What do you think of the Western Harbour Tunnel? North Sydney Council is calling for more voices to weigh in on the impacts the project will have on the local community.
The Western Harbour Tunnel’s Environmental Impact Statement (EIS) was released late last year, and now North Sydney Council is calling on the community to fully investigate the project, including highlighting three areas of concern for State Government.
Western Harbour Tunnel: What is the project?
The Western Harbour Tunnel is a major transport infrastructure project that State Government says will make it easier, faster and safer to get around Sydney. Because Sydney Harbour Bridge and Sydney Harbour Tunnel are the heart of Sydney’s road transport network, with both over capacity now, a single incident can have a major flow-on effect on travel times.
The Government says the Western Harbour Tunnel will change the way people move around Sydney and how people travel between the North Shore, the central business district (CBD) and Western and Southern Sydney, saying people will spend less time in traffic and have more time for themselves and their families.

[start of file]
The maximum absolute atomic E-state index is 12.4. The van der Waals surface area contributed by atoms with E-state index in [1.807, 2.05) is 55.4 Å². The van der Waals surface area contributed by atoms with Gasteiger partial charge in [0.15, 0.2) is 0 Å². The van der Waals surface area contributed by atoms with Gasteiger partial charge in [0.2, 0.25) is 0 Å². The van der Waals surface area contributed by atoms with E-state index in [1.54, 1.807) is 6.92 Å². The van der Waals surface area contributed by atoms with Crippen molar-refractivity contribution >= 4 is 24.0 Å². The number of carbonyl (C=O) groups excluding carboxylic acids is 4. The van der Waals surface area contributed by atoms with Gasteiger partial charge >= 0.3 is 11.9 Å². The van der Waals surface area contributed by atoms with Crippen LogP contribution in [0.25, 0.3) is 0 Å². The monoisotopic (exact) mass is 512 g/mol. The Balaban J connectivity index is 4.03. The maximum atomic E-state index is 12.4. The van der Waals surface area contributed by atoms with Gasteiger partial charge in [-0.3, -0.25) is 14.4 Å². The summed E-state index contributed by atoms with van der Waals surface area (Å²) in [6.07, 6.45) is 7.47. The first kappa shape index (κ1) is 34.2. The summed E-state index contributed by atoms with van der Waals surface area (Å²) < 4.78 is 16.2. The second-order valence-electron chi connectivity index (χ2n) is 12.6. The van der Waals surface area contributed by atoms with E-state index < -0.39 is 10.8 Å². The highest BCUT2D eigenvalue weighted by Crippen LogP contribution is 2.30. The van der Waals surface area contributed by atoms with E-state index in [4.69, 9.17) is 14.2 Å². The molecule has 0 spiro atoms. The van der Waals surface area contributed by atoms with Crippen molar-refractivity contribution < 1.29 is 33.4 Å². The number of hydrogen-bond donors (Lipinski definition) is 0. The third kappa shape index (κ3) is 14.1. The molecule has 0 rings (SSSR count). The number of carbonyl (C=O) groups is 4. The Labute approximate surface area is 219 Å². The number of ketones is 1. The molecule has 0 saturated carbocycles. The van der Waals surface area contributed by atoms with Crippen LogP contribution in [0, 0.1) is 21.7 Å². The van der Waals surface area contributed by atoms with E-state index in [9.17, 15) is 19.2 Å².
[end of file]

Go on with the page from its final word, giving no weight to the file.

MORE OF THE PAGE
The project includes:
- Western Harbour Tunnel – a tunnel from Rozelle interchange, under Sydney Harbour to the Warringah Freeway
- The Warringah Freeway Upgrade – streamlining Australia’s busiest road
The plans for the Western Harbour Tunnel include this community consultation
Western Harbour Tunnel includes over six kilometres of mainline tunnels as well as upgrading over nine kilometres of surface roads.
Largely underground, the Western Harbour Tunnel has been designed to have minimal impacts on communities and to minimise property needs, as below:
Western Harbour Tunnel: Have your say on these issues
Emissions from the tunnel will be funnelled through a 10 storey high unfiltered stack near ANZAC Park, 200m from a local school. The mass emission of nitrogen oxide, nitrogen dioxide, and fine particulates is linked to respiratory and cardiovascular disease and the World Health Organisation has said there is no safe level of these particles.
Land the size of four soccer fields will be carved out of Cammeray. North Sydney parkland already has less open space per person than every other Northern Sydney Council and even the City of Sydney, Council says.
The entry to the tunnel will be from Berry Street which will become a one-directional four-lane road, effectively making it an extension of the Pacific Highway. Council say this mitigates the hard work they put into planning for new open space in the CBD – including projects like Miller Place. Council are also concerned the plans might result in main roads will being overloaded across seven major intersections.